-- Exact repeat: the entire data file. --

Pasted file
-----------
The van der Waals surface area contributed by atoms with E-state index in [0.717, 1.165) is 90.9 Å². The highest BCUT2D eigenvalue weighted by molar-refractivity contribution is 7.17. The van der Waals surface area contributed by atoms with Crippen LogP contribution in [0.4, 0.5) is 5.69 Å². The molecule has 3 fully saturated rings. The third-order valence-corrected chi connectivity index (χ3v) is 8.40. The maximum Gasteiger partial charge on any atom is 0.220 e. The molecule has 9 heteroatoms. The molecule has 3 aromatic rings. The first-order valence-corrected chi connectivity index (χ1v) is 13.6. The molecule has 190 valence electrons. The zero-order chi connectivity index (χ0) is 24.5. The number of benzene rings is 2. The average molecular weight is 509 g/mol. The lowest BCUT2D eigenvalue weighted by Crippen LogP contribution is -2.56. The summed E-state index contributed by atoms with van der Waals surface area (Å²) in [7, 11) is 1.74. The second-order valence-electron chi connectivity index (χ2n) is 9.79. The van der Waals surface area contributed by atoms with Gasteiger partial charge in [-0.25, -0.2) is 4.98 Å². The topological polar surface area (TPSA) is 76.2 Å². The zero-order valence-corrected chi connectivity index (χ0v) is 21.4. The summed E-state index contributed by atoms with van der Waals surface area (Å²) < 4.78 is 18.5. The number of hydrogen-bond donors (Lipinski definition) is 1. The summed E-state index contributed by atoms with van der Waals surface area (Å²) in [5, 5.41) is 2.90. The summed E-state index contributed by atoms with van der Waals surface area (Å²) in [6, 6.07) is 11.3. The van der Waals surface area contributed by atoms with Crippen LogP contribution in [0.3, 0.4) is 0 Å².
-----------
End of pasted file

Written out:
The van der Waals surface area contributed by atoms with E-state index in [0.717, 1.165) is 90.9 Å². The highest BCUT2D eigenvalue weighted by molar-refractivity contribution is 7.17. The van der Waals surface area contributed by atoms with Crippen LogP contribution in [0.4, 0.5) is 5.69 Å². The molecule has 3 fully saturated rings. The third-order valence-corrected chi connectivity index (χ3v) is 8.40. The maximum Gasteiger partial charge on any atom is 0.220 e. The molecule has 9 heteroatoms. The molecule has 3 aromatic rings. The first-order valence-corrected chi connectivity index (χ1v) is 13.6. The molecule has 190 valence electrons. The zero-order chi connectivity index (χ0) is 24.5. The number of benzene rings is 2. The average molecular weight is 509 g/mol. The lowest BCUT2D eigenvalue weighted by Crippen LogP contribution is -2.56. The summed E-state index contributed by atoms with van der Waals surface area (Å²) in [7, 11) is 1.74. The second-order valence-electron chi connectivity index (χ2n) is 9.79. The van der Waals surface area contributed by atoms with Gasteiger partial charge in [-0.25, -0.2) is 4.98 Å². The topological polar surface area (TPSA) is 76.2 Å². The zero-order valence-corrected chi connectivity index (χ0v) is 21.4. The summed E-state index contributed by atoms with van der Waals surface area (Å²) < 4.78 is 18.5. The number of hydrogen-bond donors (Lipinski definition) is 1. The summed E-state index contributed by atoms with van der Waals surface area (Å²) in [5, 5.41) is 2.90. The summed E-state index contributed by atoms with van der Waals surface area (Å²) in [6, 6.07) is 11.3. The van der Waals surface area contributed by atoms with Crippen LogP contribution in [0.3, 0.4) is 0 Å².